Choosing the best storage system for your personal or business use can be daunting, considering you must find the perfect balance between cost, storage capacity, and scalability. Over the years, three main types of data storage have been widely adopted for various applications. These include NAS or network-attached storage, storage area networks (SANs), and direct-attached storage (DAS). This article will go in-depth on DAS, from how it works, use cases, advantages, and everything in between.
Understanding Direct-Attached Storage?
A direct-attached storage, commonly DAS, is a digital storage device connected to the computer, PC, server, or workstation without going through a network. The storage could have an internal or external connection.
There are two varieties of direct-attached storage, namely:
- Internal DAS: This is direct-attached storage where the storage device is connected internally to a PC or server using the HBA (host bus adapter).
- An external DAS: This is a type of DAS where an external storage device has to be connected to a computer or server using some protocols such as the SCSI and iSCSI.
With direct-attached storage, other computers cannot directly access the storage resources unless connected to the host computer. This is because other devices must pass through the host computer to interact with the data. Examples of DAS include; hard drives, tape storage, solid-state drives (SSD), and optical drives like CDs and DVDs.
When to Use Direct-attached Storage
Most people who use direct-attached storage do so for a couple of reasons. Ideally, DAS isn’t the most sophisticated storage solution out there, but they are pretty functional and may come in when you need extra storage capacity within your network. Here’s when DAS becomes a go-to storage solution.
- When There are Budgetary Restrictions
DAS is cheaper than alternative storage options such as NAS or SANs. DAS could be your ideal option if you are on a budget and need a cost-effective storage solution for your small to medium business. And while this storage solution isn’t ideal for sharing data with distributed teams, it is a more practical choice with the lowest administrative overhead and storage costs.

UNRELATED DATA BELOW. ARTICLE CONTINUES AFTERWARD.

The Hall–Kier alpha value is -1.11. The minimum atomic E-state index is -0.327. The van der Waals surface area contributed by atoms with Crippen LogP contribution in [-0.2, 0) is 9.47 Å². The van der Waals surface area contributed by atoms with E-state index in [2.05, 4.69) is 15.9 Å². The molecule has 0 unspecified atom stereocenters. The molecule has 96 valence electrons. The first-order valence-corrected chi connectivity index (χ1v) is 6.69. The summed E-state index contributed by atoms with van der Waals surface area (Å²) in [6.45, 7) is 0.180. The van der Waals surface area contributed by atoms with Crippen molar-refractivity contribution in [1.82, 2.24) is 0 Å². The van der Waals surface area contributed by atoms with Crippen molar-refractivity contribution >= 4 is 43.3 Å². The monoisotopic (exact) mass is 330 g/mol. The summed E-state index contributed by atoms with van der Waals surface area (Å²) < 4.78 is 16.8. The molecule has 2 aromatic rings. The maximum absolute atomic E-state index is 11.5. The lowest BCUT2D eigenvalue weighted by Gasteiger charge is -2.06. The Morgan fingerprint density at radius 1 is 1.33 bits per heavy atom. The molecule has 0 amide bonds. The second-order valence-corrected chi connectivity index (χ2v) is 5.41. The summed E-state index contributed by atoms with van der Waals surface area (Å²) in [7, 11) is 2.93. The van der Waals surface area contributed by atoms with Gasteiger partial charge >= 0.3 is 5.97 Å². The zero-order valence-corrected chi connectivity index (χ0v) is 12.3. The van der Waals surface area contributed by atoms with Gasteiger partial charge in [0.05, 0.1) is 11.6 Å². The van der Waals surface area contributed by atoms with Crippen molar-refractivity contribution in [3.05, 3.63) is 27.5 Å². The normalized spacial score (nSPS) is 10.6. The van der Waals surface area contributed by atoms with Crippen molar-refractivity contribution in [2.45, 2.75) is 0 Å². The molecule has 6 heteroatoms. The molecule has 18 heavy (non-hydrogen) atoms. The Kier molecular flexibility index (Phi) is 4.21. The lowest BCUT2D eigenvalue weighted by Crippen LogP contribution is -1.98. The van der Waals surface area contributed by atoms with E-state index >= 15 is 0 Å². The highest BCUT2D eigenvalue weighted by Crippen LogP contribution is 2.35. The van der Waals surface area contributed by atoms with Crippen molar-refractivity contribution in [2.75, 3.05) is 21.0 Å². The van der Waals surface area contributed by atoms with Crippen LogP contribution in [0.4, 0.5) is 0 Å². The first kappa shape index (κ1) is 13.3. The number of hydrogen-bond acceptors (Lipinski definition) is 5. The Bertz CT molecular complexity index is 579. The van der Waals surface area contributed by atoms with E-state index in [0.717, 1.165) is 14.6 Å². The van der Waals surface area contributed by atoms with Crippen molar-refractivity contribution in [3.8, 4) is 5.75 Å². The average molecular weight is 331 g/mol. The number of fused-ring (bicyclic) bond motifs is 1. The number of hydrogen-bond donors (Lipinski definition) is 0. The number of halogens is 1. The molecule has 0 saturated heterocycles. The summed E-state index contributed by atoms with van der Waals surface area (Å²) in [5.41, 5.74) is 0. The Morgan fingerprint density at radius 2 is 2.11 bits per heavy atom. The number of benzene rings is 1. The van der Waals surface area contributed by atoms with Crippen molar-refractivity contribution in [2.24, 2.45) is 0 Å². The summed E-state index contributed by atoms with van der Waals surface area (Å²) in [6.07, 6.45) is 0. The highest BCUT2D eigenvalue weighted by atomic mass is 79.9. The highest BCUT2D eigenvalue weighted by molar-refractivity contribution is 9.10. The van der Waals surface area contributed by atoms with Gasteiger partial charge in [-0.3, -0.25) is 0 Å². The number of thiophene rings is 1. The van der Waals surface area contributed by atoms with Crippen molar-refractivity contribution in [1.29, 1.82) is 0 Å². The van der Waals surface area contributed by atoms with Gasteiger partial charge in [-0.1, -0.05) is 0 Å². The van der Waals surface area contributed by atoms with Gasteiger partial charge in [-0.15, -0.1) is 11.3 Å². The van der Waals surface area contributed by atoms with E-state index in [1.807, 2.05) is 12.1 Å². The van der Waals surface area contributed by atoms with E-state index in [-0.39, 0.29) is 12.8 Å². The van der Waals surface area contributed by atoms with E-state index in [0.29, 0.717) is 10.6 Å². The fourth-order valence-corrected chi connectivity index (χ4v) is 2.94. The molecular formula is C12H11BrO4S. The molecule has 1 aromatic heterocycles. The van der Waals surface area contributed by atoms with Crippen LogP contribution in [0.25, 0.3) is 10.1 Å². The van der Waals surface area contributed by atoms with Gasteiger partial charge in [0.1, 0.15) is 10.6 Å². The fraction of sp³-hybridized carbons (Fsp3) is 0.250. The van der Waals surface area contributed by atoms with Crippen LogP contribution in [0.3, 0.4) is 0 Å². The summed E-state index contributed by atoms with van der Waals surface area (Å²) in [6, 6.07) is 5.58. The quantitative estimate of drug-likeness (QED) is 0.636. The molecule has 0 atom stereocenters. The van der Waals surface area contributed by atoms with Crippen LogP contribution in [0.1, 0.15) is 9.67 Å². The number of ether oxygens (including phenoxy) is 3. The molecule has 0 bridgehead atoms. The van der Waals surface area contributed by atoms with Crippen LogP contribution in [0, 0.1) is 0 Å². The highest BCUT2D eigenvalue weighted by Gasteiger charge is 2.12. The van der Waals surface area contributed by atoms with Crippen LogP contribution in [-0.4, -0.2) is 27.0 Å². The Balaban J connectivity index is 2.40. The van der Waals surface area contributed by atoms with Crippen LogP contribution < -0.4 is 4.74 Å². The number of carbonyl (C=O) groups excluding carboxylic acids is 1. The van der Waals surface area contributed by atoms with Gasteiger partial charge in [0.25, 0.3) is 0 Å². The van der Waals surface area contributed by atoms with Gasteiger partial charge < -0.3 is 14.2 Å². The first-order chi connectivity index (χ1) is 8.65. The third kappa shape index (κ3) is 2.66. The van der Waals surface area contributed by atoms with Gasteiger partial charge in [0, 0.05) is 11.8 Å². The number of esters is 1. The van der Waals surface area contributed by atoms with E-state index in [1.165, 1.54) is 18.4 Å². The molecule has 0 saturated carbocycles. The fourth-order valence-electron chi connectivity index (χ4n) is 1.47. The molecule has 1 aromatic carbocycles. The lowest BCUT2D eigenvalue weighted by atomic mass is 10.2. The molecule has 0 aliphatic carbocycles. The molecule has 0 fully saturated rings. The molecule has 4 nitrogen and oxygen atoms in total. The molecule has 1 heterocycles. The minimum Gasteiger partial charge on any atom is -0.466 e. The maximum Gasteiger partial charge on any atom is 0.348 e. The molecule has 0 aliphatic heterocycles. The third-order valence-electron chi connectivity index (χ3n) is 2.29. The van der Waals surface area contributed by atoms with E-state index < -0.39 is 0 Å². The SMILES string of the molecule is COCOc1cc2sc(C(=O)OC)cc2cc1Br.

- You Want to Share Data Locally
If all you need is to share data locally, this is an ideal solution. Most businesses choose DAS when they don’t want to set up an extensive network infrastructure. Others also use DAS to boot their physical servers, thanks to the incredible speed of SSDs. And provided you don’t plan on expanding your business soon or going fully remote, direct-attached storage can serve you well.
Advantages of DAS
The benefits of DAS include:
- Simple Configuration: DAS is easy to install and access. Internal DAS is frequently included when buying personal computers and servers, so it comes already set up and ready to use.
- Enhanced performance: DAS provides quick access to data because it is connected to the computer that requests and consumes the data.
- Cost-effective: DAS is much more cost-effective than the other storage options. NAS and SAN require some skills and advanced software and hardware to operate and manage.
Disadvantages of DAS
DAS has some drawbacks, including poor scalability, limited storage management, and security concerns. You can only scale your local DAS by replacing your drive with a bigger one or adding additional drives. After you add the drives, you can only move data across them if you can use each drive independently or if you add software RAID or logical volume management. The other drawbacks include:
- DAS Permits only a single user at a time.
- Data is unavailable to a range of user groups.
- Relatively high administrative cost.
Risks of Using DAS and Their Solutions
When planning to have storage that will house your company’s critical data, you want to prioritize security. The security of direct-attached storage(DAS) devices can be affected by many factors. It’s relatively easy for unauthorized users to access your confidential data. Similarly, poor access controls may deny legitimate users access to critical data. Systems with incorrect configurations and missing security patches may also be vulnerable to data breaches.
If you are using DAS, you should consider these actions to safeguard your most sensitive data:
- Check your DAS system’s resilience by conducting business continuity and fault-tolerant testing.
- Conduct a user permissions audit. Additionally, look for unstructured data available to everyone on your network by scanning the DAS devices. After that, restrict all permissions.
- Set patching as your top priority. Your DAS may become vulnerable to fraud if you don’t apply application software and operating system patches on time.
- Thoroughly assess the security of your DAS environment to find vulnerabilities.
DAS technology is simple to use and cost-effective. In small-scale applications where you don’t need to share data with multiple users, DAS offers several benefits. However, the downside is that scalability can be pretty limited, and managing security vulnerabilities can be hectic. If you are uncertain whether direct-attached storage is the ideal option for you, seek professional advice from an IT consultant.